The clause of the Indian Penal Code that allowed intercourse with married girls between 15 and 18 years was rendered irrelevant by POCSO Act before this decision.
InIndependent Thought v. Union of India, a division bench of the Supreme Court has read down exception 2 to section 375, Indian Penal Code (IPC), holding that sexual intercourse by a man with his minor wife would be rape. While the Supreme Court categorically refused to go into the legality of marital rape of adult women, it held that the categorisation of minor girls into ‘married’ and ‘unmarried’ was arbitrary, discriminatory, and contrary to the best interest of children.
The Supreme Court said that there appeared to be no reasonable discernable objective of the classification, and as such, it was violative of the right to equality under Article 14 of the Constitution. Additionally, it was noted that the exception under the IPC was both retrograde, and out of tune with other pro-child legislations such as the Prohibition of Child Marriage Act, 2006, and the Protection of Children from Sexual Offences Act, 2012.
Observing that the distinction between rape under Section 375, IPC and aggravated penetrative sexual assault under the POCSO Act, was merely notional and linguistic and not real, the Supreme Court held that the POCSO Act would override based on Section 42-A.
The Supreme Court held that the Exception should be read down as: “Sexual intercourse or sexual acts by a man with his own wife, the wife not being under eighteen years, is not rape”.
Three key contentions were made by the Union of India. First, that by virtue of marriage, the girl consented to sexual intercourse with her husband. This was rejected by the court, which held “there is no question of a girl child giving express or implied consent for sexual intercourse” based on the statutory age of consent.
The second and third contentions were, similarly, rejected, holding that merely because child marriages have been taking place is no reason to validate such a harmful practice, and that reading down the exemption would not lead to a breakdown of the institution of marriage.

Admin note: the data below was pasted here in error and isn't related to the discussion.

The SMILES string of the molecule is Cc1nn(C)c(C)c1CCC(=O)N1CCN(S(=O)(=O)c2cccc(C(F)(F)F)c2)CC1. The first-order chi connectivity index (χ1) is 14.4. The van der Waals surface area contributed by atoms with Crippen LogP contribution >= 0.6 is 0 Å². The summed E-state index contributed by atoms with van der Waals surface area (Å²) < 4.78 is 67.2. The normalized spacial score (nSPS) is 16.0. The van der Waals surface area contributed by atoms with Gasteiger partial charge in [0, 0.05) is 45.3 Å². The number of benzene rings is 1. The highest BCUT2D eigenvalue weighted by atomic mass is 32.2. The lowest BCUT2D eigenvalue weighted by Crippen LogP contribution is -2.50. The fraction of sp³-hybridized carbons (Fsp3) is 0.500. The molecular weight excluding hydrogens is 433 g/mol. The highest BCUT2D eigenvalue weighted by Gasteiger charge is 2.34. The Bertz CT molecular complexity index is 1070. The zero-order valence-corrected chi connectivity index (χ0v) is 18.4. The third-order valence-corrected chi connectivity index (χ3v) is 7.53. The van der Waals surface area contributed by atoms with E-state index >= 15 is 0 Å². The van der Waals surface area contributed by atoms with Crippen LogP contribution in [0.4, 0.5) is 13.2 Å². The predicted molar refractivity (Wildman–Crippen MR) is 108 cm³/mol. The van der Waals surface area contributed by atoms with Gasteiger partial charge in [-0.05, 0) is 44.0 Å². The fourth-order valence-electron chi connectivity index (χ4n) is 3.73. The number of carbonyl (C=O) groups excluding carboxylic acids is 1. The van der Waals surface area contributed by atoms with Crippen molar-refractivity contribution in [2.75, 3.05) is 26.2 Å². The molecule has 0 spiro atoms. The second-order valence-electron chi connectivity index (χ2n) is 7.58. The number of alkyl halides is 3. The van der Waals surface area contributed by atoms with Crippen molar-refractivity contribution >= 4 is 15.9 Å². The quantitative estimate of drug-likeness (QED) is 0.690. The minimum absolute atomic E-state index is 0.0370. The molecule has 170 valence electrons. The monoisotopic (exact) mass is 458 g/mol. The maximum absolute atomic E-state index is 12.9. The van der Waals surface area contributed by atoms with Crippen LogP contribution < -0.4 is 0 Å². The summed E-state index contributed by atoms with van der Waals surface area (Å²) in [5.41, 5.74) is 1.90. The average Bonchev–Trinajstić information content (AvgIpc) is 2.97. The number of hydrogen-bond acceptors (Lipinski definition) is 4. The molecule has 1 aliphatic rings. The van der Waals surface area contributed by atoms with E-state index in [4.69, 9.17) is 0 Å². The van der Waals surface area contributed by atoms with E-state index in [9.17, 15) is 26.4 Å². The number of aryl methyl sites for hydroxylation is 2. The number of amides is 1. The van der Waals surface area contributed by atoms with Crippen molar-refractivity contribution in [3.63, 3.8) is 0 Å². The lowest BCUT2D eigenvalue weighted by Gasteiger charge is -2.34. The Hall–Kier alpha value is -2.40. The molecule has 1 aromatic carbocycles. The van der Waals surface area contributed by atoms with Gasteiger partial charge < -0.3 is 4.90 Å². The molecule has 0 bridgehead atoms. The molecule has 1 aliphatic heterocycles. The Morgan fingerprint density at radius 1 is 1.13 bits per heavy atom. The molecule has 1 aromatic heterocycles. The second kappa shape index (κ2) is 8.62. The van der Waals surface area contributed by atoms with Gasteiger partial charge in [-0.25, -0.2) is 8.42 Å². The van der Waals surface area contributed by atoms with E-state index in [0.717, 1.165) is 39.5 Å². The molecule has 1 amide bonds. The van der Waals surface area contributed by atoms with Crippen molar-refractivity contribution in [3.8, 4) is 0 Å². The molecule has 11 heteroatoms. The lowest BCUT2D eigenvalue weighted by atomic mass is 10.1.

In practice, Exception 2 under the IPC in so far as it concerned married girls between 15 and 18 years had been rendered irrelevant by the POCSO Act before this decision.
Empirical studies on judgments of special courts under the POCSO Act in five states by CCL-NLSIU revealed that the exception under the IPC was not pressed into argument by the defence in any case. POCSO provisions were and continue to be applied by the police even though the accused claimed to be married to the victim.
CCL’s studies revealed that cases in which the victim and the accused are “married” or in a “romantic” relationship constitute more than 20 per cent of cases being decided by the courts and nearly always end in acquittal.
Since the POCSO Act does not recognise as permissible any form of sexual contact between children or with a child, judges have preferred to acquit if the victims turn hostile, victim is pregnant and is married to the accused or there is an offer to marry, there is absence of resistance on the part of the victim or force on the part of the accused, or if the victim admits that she loves the accused and willingly married him.
Special courts did not go into aspects such as the age difference between the parties, validity of the marriage, or whether the victim was groomed by the accused. Such cases are also flooding the juvenile justice system where a boy below 18 years is invariably charged under the POCSO Act for eloping with his girlfriend and can be potentially be tried as an adult if he is above 16 years and is alleged to have committed penetrative or aggravated penetrative sexual assault.
Importantly, Justice Lokur’s reference to observations of the Supreme Court in Anuj Garg v. Hotel Association of India, (2008) 3 SCC 1 that “legislations with pronounced “protective discrimination” aims…potentially serve as double-edged swords” and that such legislations “should not be only assessed on its proposed aims but rather on the implications and the effects” would apply in equal measure to the POCSO Act.
An absolute age of consent ends up criminalising some children and violating their rights to dignity and bodily integrity and best interests, just like the marital rape exception. This is compounded by the mandatory reporting requirement under the POCSO Act, which not only affects the access of adolescent girls to medical treatment and services, but also renders them extremely vulnerable to unsafe abortions among other things. While this aspect of the law was outside the purview of the petition in Independent Thought, it is an issue that deserves serious consideration of the central government and possibly the judiciary in a separate petition.
Swagata Raha & Shraddha Chaudhary are Legal Researchers at the Centre for Child and the Law, National Law School of India University, Bangalore. Opinions expressed are personal.